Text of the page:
Ma: Taiwan's 'Pragmatic Path'

From the Asia WSJ:


Taiwan’s ‘Pragmatic Path’

February 7, 2006

In recent years, Taiwan has seen its economy stagnate while deep divisions in the political arena threaten to tear apart our country’s social fabric. From our country’s name to its anthem, flag and symbols of national unity, there is little consensus on the issues on the political agenda.

Externally, Taiwan was conspicuously absent from December’s East Asian Summit in Kuala Lumpur. Not being part of either Northeast or Southeast Asia, while refusing to forge closer ties with the Chinese mainland, Taiwan finds itself without friends in the region. That is graphically demonstrated by issues such as the bird-flu threat, which Taiwan is left to fight on its own.

The woefully low popularity rating in Taiwan of President Chen Shui-bian and his ruling Democratic Progressive Party (DPP) is but a reflection of the wider morass our country is facing. The Kuomintang (KMT) and I have watched this deterioration in Taiwan’s situation with sorrow and dismay. Our landslide victory in the local elections of December 2005 was a victory for the Taiwanese people, and a vote of no confidence in the incumbent DPP administration. Although the DPP will still remain in power for the next two and a half years, we cannot and should not shy away from the hopes pinned on us by a majority of voters on Taiwan. Taiwan can do more and Taiwan’s people deserve more.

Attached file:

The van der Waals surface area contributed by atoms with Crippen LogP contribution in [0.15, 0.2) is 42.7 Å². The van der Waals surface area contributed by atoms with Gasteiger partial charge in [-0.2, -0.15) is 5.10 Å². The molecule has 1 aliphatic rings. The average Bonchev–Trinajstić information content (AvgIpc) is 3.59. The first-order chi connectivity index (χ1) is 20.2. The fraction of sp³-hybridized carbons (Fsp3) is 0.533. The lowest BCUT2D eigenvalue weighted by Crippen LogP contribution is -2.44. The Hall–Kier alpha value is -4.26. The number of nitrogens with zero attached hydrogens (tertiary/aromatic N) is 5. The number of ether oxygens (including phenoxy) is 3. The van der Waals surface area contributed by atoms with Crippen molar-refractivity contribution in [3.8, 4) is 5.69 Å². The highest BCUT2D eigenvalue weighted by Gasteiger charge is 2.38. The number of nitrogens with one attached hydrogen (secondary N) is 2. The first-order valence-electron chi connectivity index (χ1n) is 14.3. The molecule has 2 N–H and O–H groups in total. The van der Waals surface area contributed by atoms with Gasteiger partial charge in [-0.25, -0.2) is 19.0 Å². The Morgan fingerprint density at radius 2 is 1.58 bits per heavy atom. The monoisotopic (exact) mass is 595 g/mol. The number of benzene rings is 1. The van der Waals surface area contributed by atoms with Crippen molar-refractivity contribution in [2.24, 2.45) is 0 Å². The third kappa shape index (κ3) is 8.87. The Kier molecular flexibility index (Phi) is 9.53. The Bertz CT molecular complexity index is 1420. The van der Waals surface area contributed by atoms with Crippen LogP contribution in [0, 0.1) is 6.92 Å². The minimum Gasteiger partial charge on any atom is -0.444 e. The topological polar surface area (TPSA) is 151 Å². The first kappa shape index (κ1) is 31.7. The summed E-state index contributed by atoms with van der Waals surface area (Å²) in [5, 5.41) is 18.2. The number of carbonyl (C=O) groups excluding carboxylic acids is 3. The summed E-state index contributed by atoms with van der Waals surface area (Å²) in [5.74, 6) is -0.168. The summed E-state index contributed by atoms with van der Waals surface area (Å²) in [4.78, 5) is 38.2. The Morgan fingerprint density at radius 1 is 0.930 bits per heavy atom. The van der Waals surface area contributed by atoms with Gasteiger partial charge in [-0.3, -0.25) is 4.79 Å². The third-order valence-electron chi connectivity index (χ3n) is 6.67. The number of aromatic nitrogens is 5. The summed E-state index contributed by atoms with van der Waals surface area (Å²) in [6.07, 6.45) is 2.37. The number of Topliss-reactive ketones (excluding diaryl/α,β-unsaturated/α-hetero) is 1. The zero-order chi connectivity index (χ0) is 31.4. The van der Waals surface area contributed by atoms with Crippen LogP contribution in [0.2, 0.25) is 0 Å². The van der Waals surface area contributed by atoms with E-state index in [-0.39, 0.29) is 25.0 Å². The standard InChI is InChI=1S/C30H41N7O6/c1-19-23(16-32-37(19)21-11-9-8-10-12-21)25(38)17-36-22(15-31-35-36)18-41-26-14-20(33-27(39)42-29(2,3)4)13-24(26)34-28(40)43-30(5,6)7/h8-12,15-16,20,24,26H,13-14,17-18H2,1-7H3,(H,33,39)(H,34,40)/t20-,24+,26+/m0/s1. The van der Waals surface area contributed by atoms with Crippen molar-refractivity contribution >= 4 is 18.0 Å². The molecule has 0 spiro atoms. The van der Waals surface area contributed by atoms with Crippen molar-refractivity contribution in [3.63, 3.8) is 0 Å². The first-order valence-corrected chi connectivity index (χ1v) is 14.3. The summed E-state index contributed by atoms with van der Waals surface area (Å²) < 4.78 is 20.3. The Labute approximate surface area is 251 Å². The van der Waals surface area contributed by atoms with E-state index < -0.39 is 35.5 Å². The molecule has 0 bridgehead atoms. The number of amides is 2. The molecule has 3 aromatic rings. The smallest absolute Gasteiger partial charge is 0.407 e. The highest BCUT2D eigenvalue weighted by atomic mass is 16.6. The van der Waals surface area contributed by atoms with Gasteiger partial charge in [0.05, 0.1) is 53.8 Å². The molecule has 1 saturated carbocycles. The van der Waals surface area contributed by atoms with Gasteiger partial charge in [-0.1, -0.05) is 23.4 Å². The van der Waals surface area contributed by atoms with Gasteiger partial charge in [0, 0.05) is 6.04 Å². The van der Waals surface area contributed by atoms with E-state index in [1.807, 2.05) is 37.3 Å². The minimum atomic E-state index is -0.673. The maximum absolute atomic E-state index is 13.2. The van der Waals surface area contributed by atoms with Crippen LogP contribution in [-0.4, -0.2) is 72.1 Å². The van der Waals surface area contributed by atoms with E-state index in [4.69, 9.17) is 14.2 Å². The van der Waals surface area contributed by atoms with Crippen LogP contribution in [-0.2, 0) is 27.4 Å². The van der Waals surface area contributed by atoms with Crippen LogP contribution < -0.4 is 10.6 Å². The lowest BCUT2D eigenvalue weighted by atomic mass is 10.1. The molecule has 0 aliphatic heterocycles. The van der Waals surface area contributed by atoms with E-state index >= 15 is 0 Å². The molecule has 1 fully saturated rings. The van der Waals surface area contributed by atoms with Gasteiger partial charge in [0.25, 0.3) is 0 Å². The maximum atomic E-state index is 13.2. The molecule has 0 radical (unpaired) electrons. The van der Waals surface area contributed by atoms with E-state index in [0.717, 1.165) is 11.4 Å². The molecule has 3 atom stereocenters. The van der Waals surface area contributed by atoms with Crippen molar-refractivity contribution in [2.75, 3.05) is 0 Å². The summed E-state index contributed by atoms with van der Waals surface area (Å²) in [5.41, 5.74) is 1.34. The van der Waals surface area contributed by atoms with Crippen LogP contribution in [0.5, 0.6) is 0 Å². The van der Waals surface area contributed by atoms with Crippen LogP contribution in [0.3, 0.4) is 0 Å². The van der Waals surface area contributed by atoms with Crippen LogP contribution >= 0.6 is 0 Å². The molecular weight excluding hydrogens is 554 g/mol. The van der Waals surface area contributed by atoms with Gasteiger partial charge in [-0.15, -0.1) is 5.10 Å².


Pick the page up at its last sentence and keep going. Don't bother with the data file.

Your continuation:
The key is for Taiwan to refocus itself on greater democracy, openness, and pragmatism. The quintessence of democracy is a government executing the will of the people. In particular, Taiwan’s people yearn for a government free from corruption, a country free from internal strife, and a region free from confrontation.

The KMT must thoroughly rid itself of corruption and illegal electioneering at all levels, and closely monitor the Chen administration for similar misconduct. Government exists to serve the public, not to reap personal gain. We should pursue all corruption and election cases with same, or even greater, alacrity and rigor that I did while serving as justice minister in the KMT administration from 1993-96.